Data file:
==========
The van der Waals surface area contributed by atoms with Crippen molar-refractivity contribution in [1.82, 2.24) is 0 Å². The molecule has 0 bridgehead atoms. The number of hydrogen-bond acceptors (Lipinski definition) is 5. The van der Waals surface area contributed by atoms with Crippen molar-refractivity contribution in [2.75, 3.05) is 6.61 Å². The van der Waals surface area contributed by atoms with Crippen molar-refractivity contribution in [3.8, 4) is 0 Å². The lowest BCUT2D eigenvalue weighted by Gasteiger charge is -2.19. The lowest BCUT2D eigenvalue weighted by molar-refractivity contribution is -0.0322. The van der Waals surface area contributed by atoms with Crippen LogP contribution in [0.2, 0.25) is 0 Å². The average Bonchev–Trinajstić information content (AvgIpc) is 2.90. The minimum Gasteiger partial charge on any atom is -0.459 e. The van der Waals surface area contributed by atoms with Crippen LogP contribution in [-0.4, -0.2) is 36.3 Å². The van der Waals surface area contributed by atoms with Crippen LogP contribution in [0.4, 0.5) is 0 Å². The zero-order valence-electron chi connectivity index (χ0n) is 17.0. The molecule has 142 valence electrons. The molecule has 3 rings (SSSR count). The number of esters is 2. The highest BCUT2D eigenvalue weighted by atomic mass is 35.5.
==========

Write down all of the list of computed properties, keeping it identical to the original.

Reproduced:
The van der Waals surface area contributed by atoms with Crippen molar-refractivity contribution in [1.82, 2.24) is 0 Å². The molecule has 0 bridgehead atoms. The number of hydrogen-bond acceptors (Lipinski definition) is 5. The van der Waals surface area contributed by atoms with Crippen molar-refractivity contribution in [2.75, 3.05) is 6.61 Å². The van der Waals surface area contributed by atoms with Crippen molar-refractivity contribution in [3.8, 4) is 0 Å². The lowest BCUT2D eigenvalue weighted by Gasteiger charge is -2.19. The lowest BCUT2D eigenvalue weighted by molar-refractivity contribution is -0.0322. The van der Waals surface area contributed by atoms with Crippen LogP contribution in [0.2, 0.25) is 0 Å². The average Bonchev–Trinajstić information content (AvgIpc) is 2.90. The minimum Gasteiger partial charge on any atom is -0.459 e. The van der Waals surface area contributed by atoms with Crippen LogP contribution in [-0.4, -0.2) is 36.3 Å². The van der Waals surface area contributed by atoms with Crippen LogP contribution in [0.4, 0.5) is 0 Å². The zero-order valence-electron chi connectivity index (χ0n) is 17.0. The molecule has 142 valence electrons. The molecule has 3 rings (SSSR count). The number of esters is 2. The highest BCUT2D eigenvalue weighted by atomic mass is 35.5.